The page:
A neglected part of the mammalian skull: The outer nasal cartilages as progressive remnants of the chondrocranium

Title: A neglected part of the mammalian skull: The outer nasal cartilages as progressive remnants of the chondrocranium

Creators: Wolfgang Maier

Submitted April 27, 2020.
Accepted July 13, 2020.
Published online at www.senckenberg.de/vertebrate-zoology on September 9, 2020.
Published in print Q3/2020.

DOI: 10.26049/VZ70-3-2020-09
PDF/A 8.6 MB

Published by Senckenberg Gesellschaft für Naturforschung

Date (Publication Year): 2020

Resource Type (General): TEXT

Resource Type (optional): Vertebrate Zoology, Scientific Article

Description (en): A rostrum equipped with a rhinarium, diverse mechanoreceptors and a set of vibrissae are apomorphic characters of therian mammals. Together, they constitute a tactile sensory organ that has also been named ‘rostral organ’. The rhinarium and the outer nasal openings are supported by a well-defined system of outer nasal cartilages; these cartilages can be actively moved by facial muscles. Because the structures of the rostrum are mainly composed of cartilage and soft tissues, fossils cannot contribute much information on its phylogenetic origin. Therefore, one has to rely on comparative anatomy of extant mammals. Because the cartilages are known to grow and differentiate well into juvenile and even subadult stages, embryological evidence is not too rewarding either. However, the microscopic anatomy of the rostrum of postnatal stages is difficult to study for various technical reasons, and it is hoped that modern imaging techniques will improve our knowledge.
Here, I provide a preliminary overview of the structural diversity of the outer nasal cartilages in selected taxa of placental mammals. The outer nasal cartilages of moles (Talpidae) and shrews (Soricidae) are relatively well-known and can serve as references. The soricids present a unique mode of retracting and telescoping the nasal cartilages; these peculiar structures are differentiated only postnatally by a sort of apoptosis. Several Afrotheria show a peculiar commissura alatransversalis and a specialized processus alaris superior, which are considered to be synapomorphies of Afroinsectiphilia (Afrotheria) at least. The peculiar trachea-like structure of the outer nasal cartilage of macroscelidids is also postnatally realized by an apoptotic morphogenetic mode.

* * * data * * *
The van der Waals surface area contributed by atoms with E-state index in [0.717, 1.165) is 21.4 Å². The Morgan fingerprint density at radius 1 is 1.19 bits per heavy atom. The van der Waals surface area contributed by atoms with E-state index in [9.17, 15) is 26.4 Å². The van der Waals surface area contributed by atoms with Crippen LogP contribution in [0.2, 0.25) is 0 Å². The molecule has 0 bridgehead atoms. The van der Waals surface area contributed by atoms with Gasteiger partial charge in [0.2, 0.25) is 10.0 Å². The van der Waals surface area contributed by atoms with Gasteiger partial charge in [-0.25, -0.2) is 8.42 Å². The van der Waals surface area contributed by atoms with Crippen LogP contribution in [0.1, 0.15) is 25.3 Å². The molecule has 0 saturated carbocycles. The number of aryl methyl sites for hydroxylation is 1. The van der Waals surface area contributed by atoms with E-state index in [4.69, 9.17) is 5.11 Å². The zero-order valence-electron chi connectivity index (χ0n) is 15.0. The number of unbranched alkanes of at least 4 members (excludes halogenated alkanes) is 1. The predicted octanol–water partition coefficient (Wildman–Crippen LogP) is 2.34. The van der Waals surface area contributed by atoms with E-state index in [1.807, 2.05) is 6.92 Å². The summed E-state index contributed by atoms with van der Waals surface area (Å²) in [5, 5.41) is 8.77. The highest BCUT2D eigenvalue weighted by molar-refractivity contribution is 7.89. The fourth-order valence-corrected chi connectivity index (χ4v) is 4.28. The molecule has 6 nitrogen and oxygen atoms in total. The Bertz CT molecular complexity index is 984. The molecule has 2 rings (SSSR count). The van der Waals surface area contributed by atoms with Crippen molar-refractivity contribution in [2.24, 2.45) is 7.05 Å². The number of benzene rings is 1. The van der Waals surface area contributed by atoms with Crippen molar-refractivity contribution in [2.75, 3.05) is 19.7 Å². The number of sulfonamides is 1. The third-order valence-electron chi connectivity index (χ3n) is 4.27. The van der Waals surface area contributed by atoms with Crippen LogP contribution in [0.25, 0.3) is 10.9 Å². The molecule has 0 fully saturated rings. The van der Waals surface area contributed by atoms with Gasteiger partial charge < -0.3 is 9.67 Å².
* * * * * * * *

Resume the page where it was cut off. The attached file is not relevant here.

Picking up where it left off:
Finally, the presented data are interpreted within the context of evolutionary biology of early mammals: First it is shown, that the paired outer nares of early synapsids fuse into a wide nasal aperture within true mammaliaforms, but only after the reduction of the prenasal processes of the premaxillaries. It is important to note that hatchlings of the monotreme Tachyglossus still retain the prenasal process, because it supports the egg-tooth. It is only after the reduction of this membrane bone, that the rostral organ could expand and diversify – and to become the new and functionally important tactile organ (‘rostral organ’) of therian mammals. Whereas small arboreal mammals show relatively simple outer nasal cartilages, they tend to become a specialized probe in terrestrial and fossorial taxa.

Key words: Afrotheria, external nose cartilage, insectivores, postnatal ontogeny, rostral organ.

Citation: Maier, W. (2020). A neglected part of the mammalian skull: The outer nasal cartilages as progressive remnants of the chondrocranium. Vertebrate Zoology, 70(3): 367-382. https://doi.org/10.26049/VZ70-3-2020-09